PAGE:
This degree will bring you closer to a professional managerial career in the largest global service sector. You’ll benefit from close links with government and businesses via membership of the Tourism Management Institute, as well as insights from international projects by research centres such as ATLAS. Studying with us you will investigate live issues such as how to develop local tourism marketing strategies, improve the quality of London’s key visitor attractions and help local people to benefit from tourism development.
In the most recent Destinations of Leavers from Higher Education (DLHE) survey, 100% of all 2017 graduates from this course were in work or further study within six months.
Within the international economy, tourism and travel is a major employer and sector providing unique development opportunities to less developed countries. It's also one of the few economic activities responsible for intensified contributions towards nature and cultural heritage protection and conservation. All over the world, especially in Europe, tourism and travel are positioned as leaders in local communities’ activation programmes and used as an indicator of the quality of life.
This programme has been developed to answer the tourism and travel industry's demand for specialised managers and planners. It's constantly evolving to include the most up-to-date issues and to prepare entrepreneurs for the challenging tourism business environment, including how to strategically manage operations even in a situation of crisis. You’ll acquire knowledge in sustainable tourism management, cultural heritage and tourism-led regeneration and be faced with challenges of marketing British tourism destinations and managing visitors. You'll be given the opportunity to explore niche tourism products, advise companies on their social media strategy and create your own business plans.
The teaching on this course utilises our London location with a series of case studies, including the international trade fair of World the Travel Market. We also have one of the most diverse international bodies of students, which allows us to teach a range of worldwide case studies based on students' own experiences and cultures.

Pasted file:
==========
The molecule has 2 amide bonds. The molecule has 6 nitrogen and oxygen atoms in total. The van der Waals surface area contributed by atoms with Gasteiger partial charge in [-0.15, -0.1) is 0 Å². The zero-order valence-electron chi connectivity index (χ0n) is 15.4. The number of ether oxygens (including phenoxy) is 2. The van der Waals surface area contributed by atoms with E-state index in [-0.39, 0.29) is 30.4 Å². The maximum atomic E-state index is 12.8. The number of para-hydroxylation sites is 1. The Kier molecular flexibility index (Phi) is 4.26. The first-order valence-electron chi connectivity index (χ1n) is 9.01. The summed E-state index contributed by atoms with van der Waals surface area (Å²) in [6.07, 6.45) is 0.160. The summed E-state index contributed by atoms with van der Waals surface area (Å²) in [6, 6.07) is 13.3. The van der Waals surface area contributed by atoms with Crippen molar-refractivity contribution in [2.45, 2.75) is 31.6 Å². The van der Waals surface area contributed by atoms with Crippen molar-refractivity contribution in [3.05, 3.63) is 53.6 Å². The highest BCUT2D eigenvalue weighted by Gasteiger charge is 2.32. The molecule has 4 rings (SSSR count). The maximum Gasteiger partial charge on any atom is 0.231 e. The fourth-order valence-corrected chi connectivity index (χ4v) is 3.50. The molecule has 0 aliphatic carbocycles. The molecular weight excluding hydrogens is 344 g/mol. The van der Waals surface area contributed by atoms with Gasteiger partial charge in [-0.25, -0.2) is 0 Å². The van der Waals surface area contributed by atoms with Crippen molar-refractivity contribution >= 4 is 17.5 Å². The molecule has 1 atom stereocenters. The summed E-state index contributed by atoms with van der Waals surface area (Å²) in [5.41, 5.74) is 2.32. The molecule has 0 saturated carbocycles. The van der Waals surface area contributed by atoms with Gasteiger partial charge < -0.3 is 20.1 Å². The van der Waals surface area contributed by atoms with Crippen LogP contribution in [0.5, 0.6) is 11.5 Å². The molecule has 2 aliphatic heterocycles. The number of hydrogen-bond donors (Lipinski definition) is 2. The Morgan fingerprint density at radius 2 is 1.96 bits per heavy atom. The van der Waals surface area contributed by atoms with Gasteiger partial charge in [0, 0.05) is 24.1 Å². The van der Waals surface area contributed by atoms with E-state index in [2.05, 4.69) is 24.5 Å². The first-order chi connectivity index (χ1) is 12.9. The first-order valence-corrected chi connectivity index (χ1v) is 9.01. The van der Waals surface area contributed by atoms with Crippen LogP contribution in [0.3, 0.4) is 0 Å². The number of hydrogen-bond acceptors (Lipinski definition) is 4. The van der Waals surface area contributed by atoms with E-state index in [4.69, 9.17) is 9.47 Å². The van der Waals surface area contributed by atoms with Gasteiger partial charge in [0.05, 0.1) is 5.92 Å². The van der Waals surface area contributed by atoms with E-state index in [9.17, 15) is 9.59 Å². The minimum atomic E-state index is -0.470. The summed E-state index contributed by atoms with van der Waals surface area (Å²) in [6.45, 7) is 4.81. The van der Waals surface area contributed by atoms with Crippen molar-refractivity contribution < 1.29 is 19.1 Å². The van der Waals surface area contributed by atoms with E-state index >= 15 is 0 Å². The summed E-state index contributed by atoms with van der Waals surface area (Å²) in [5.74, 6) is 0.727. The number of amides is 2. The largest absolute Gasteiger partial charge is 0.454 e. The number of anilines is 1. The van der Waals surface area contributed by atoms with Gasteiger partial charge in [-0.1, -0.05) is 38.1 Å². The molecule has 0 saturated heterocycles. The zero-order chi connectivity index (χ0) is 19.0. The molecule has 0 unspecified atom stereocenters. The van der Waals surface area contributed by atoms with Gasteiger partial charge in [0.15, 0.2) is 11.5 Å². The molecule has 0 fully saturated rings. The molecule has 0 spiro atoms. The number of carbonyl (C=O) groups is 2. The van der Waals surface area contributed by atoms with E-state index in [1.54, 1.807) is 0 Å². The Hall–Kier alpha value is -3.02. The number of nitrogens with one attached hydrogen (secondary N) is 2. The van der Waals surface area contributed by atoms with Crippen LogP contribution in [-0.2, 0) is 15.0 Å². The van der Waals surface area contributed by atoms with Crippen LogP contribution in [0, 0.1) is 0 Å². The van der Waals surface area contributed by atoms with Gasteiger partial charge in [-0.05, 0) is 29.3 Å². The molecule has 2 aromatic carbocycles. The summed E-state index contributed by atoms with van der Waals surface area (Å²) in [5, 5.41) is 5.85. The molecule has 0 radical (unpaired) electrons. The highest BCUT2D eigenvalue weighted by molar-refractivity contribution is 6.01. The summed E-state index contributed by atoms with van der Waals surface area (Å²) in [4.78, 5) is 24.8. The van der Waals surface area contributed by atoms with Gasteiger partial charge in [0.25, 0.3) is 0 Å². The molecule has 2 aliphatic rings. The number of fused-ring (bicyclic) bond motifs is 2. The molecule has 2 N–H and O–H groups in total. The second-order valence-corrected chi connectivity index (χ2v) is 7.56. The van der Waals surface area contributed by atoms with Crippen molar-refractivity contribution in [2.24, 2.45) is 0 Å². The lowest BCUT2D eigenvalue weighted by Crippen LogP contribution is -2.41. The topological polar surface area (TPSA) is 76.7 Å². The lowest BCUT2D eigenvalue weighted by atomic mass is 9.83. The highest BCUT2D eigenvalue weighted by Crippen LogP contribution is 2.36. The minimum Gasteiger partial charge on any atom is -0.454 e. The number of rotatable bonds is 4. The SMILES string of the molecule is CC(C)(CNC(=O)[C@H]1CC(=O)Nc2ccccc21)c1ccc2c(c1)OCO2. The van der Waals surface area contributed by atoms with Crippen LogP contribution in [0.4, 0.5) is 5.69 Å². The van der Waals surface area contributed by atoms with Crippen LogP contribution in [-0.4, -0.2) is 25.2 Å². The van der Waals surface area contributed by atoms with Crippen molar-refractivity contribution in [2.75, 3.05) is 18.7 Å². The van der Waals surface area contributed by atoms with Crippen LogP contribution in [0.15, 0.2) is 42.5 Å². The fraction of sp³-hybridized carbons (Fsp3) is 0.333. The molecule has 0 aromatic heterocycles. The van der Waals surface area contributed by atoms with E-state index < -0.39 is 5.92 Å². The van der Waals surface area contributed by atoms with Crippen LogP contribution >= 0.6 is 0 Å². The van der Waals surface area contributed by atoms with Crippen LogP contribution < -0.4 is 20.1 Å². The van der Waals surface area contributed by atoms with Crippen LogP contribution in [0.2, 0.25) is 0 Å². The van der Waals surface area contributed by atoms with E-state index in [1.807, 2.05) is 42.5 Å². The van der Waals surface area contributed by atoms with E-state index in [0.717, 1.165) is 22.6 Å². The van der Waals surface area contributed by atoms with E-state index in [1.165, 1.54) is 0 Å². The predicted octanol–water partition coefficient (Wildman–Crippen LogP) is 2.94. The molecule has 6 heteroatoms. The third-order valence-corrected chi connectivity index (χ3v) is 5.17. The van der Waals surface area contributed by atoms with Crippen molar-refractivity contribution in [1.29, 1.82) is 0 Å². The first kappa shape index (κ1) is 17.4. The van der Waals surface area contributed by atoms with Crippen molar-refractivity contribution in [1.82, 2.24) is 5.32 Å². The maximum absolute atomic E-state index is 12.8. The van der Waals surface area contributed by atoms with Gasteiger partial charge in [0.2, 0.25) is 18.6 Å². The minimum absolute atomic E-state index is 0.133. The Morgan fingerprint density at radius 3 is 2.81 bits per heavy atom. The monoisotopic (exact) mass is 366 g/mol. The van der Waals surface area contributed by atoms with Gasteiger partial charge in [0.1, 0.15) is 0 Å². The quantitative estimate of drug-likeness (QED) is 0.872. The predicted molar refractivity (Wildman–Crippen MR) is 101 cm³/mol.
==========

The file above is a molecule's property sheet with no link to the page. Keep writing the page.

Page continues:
Our overseas study tour is the highlight of the course, providing an early example of field research techniques and addressing tourism marketing, management, planning and sustainability issues. We also offer European Student Exchange Programmes (Erasmus) and a range of work placement opportunities (including a one-year sandwich placement), allowing you to gain practical experience whilst studying. Although we can’t guarantee you a work placement (you’ll be required to find and secure this yourself), we will advertise suitable opportunities and provide guidance on the application process.
We have previously organised and hosted the annual Chartered Institute of Logistics and Transport student conference, with speakers including Hugh Sumner, former Director of Transport at the Olympic Delivery Agency.
The aims of the programme are to:
Assessments include simulation of professional practice and consultancy, independent and group research for a field trip and survey-based projects, portfolios, poster, video, along with more traditional essays, reports, case studies, presentations, tests and a final dissertation.
In addition to the University's standard entry requirements, you should have:
If you don't have traditional qualifications or can't meet the entry requirements for this undergraduate degree, you may still be able to gain entry by completing our Tourism and Travel Management (including foundation year) BA (Hons).
To study a degree at London Met, you must be able to demonstrate proficiency in the English language. If you require a Tier 4 student visa you may need to provide the results of a Secure English Language Test (SELT) such as Academic IELTS. For more information about English qualifications please see our English language requirements.